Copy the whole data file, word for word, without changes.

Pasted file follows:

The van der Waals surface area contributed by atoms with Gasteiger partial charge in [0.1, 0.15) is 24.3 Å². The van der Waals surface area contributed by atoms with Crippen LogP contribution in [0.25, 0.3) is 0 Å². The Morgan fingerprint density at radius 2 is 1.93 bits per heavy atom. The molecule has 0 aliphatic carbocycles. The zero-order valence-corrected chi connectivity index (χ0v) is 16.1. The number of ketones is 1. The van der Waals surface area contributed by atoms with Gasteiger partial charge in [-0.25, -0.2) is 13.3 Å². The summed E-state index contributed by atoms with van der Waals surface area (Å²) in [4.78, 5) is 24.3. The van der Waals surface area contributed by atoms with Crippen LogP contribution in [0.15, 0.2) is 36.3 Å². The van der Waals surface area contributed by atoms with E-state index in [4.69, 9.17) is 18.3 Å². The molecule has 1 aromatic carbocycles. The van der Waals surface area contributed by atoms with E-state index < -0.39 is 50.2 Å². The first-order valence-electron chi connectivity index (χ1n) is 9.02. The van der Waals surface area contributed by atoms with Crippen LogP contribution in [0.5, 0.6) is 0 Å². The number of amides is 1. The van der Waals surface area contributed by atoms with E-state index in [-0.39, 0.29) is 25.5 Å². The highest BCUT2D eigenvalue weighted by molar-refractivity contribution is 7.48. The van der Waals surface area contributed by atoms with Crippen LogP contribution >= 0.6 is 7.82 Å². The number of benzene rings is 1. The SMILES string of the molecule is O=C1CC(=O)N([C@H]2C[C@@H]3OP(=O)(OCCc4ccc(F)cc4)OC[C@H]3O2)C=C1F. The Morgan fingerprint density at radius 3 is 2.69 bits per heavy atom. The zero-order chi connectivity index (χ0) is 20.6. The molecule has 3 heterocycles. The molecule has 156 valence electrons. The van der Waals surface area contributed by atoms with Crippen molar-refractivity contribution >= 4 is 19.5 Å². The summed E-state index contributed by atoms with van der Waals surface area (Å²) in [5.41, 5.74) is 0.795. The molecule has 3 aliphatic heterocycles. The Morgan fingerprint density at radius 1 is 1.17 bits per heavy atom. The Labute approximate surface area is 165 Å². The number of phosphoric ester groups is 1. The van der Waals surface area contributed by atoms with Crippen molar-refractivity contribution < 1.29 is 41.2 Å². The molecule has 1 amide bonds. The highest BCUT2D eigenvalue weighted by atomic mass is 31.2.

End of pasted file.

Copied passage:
The van der Waals surface area contributed by atoms with Gasteiger partial charge in [0.1, 0.15) is 24.3 Å². The van der Waals surface area contributed by atoms with Crippen LogP contribution in [0.25, 0.3) is 0 Å². The Morgan fingerprint density at radius 2 is 1.93 bits per heavy atom. The molecule has 0 aliphatic carbocycles. The zero-order valence-corrected chi connectivity index (χ0v) is 16.1. The number of ketones is 1. The van der Waals surface area contributed by atoms with Gasteiger partial charge in [-0.25, -0.2) is 13.3 Å². The summed E-state index contributed by atoms with van der Waals surface area (Å²) in [4.78, 5) is 24.3. The van der Waals surface area contributed by atoms with Crippen LogP contribution in [0.15, 0.2) is 36.3 Å². The van der Waals surface area contributed by atoms with E-state index in [4.69, 9.17) is 18.3 Å². The molecule has 1 aromatic carbocycles. The van der Waals surface area contributed by atoms with E-state index < -0.39 is 50.2 Å². The first-order valence-electron chi connectivity index (χ1n) is 9.02. The van der Waals surface area contributed by atoms with Crippen LogP contribution in [0.5, 0.6) is 0 Å². The number of amides is 1. The van der Waals surface area contributed by atoms with E-state index in [-0.39, 0.29) is 25.5 Å². The highest BCUT2D eigenvalue weighted by molar-refractivity contribution is 7.48. The van der Waals surface area contributed by atoms with Crippen LogP contribution >= 0.6 is 7.82 Å². The number of benzene rings is 1. The SMILES string of the molecule is O=C1CC(=O)N([C@H]2C[C@@H]3OP(=O)(OCCc4ccc(F)cc4)OC[C@H]3O2)C=C1F. The Morgan fingerprint density at radius 3 is 2.69 bits per heavy atom. The zero-order chi connectivity index (χ0) is 20.6. The molecule has 3 heterocycles. The molecule has 156 valence electrons. The van der Waals surface area contributed by atoms with Crippen molar-refractivity contribution >= 4 is 19.5 Å². The summed E-state index contributed by atoms with van der Waals surface area (Å²) in [5.41, 5.74) is 0.795. The molecule has 3 aliphatic heterocycles. The Morgan fingerprint density at radius 1 is 1.17 bits per heavy atom. The Labute approximate surface area is 165 Å². The number of phosphoric ester groups is 1. The van der Waals surface area contributed by atoms with Crippen molar-refractivity contribution < 1.29 is 41.2 Å². The molecule has 1 amide bonds. The highest BCUT2D eigenvalue weighted by atomic mass is 31.2.